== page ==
HIV-ASSOCIATED NEUROCOGNITIVE DISORDERS (HAND)

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HIV can affect the brain, as it is a place where HIV hides out. As a result, people living with HIV may experience variable impacts to movement, memory and concentration, known as HIV-Associated Neurocognitive Disorder (HAND). HAND can be mild (and sometimes go unnoticed) or it can be severe and debilitating (and so significantly affect daily life). Signs and symptoms of HAND can occur even if a person is taking HIV medication (combination antiretroviral therapy) and no matter how long you’ve been living with HIV.

HAND can be subtle and not fully noticeable but still affect how you function daily. Signs and symptoms may include slower movement, muscle coordination and balance affects – such as bumping into or dropping things unintentionally, or tripping, stumbling or falling. They may involve mental slowing and thinking, such as reduced ability to recall a name or word, or to remember something or concentrate. Speech can also be affected. You might also experience changes in mood such as sudden anxiety or greater frustration and irritation with things that did not bother you before. Cognitive (thinking) impairment might also occur, such as forgetting things (dates, events, and appointments), loosing track of a conversation or time, or increased difficulty organising and preparing for your daily activities and duties.

Friends, partners and family may notice before you do. Early diagnosis and treatment are the keys to a better outcome. If you are unsure if HAND is affecting you, it’s a good idea to raise any concerns with your HIV doctor, as HAND is distinct from similar signs and symptoms from merely growing older or the occasional forgetfulness most people experience. Growing older is a normal process of general body slowing, whereas HAND can progress beyond this and lead to more serious brain effects such as dementia and other neurological (nervous system) concerns normally under the control of the brain.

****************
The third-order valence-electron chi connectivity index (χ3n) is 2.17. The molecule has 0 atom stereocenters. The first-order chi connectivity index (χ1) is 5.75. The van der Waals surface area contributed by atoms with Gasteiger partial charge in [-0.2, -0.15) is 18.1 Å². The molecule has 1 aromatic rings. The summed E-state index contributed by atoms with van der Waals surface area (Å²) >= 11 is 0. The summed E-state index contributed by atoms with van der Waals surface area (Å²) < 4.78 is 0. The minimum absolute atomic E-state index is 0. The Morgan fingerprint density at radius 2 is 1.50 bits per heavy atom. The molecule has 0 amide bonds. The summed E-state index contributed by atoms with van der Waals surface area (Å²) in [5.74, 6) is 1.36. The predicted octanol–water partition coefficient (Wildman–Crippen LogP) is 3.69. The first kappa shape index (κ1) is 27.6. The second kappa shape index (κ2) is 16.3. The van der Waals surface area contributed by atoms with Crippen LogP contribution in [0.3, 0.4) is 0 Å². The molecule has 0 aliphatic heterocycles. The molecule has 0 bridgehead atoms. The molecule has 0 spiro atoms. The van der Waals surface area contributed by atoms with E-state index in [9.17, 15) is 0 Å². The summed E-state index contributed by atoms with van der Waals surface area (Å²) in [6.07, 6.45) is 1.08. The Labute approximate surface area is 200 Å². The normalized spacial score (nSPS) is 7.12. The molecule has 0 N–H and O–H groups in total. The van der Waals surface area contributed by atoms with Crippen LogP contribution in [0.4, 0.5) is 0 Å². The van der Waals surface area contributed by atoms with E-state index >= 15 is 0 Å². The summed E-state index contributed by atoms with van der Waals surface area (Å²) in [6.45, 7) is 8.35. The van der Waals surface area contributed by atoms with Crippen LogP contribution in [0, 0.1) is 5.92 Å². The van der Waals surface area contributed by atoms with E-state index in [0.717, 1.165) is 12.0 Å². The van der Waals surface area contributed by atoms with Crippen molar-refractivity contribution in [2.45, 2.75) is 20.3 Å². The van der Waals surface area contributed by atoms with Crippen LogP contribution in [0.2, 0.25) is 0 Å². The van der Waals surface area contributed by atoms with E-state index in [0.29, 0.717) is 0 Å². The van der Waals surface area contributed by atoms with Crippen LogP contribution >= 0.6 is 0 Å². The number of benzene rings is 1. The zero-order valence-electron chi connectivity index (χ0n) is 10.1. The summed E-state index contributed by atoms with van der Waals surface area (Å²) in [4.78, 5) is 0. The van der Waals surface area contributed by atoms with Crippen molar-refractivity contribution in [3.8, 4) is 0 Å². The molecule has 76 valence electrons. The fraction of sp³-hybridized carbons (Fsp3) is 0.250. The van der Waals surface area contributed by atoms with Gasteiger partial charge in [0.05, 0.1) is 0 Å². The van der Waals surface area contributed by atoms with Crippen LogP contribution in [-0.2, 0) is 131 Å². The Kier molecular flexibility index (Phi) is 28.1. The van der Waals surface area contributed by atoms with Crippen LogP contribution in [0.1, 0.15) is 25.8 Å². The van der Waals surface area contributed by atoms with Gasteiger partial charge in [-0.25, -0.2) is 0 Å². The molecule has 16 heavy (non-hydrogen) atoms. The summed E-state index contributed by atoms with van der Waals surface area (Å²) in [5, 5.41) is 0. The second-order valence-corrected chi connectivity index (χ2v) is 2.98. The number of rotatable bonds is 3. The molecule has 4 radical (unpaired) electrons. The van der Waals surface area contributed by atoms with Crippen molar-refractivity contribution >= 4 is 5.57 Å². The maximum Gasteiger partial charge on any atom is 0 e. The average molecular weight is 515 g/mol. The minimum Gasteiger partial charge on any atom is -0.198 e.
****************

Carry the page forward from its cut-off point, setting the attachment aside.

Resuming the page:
Assessment of HAND is usually through a neurocognitive (question and answer type) screening test. If needed, further testing can done with a MRI (brain scan). Diagnosis also involves excluding other causes, such as other disease states or infections, or excessive tobacco smoking, recreational drugs and alcohol (which can affect brain and neurological functioning). Diagnosis of HAND can be relief if you been dealing with uncertainty of symptoms, and with clinical help seek ways to lessen or reverse the concerns. This may involve a change in your HIV antiretroviral treatments or some other medications as well. Mental tools and strategies, such as reminder services and brain training techniques may also assist; along with a nutritious diet, aerobic exercise and healthy lifestyle pursuits.

More Info? The below resources may help you be aware of any changes in your mental state and body so that you can seek effective therapy and support early, to help you develop strategies and access appropriate therapy to overcome HAND and maintain a good quality life.

Need more help? Speak to your doctor or contact QPP for assistance and support.

Further Reading: http://www.aidsmap.com/HIV-in-the-brain-new-tools-and-treatment-to-keep-your-mind-beautiful/page/3039718/

http://www.thebodypro.com/content/79606/hiv-associated-neurocognitive-disorders-and-the-gu.html

http://www.abc.net.au/news/health/2017-03-22/how-does-your-diet-affect-your-gut-bacteria/8374114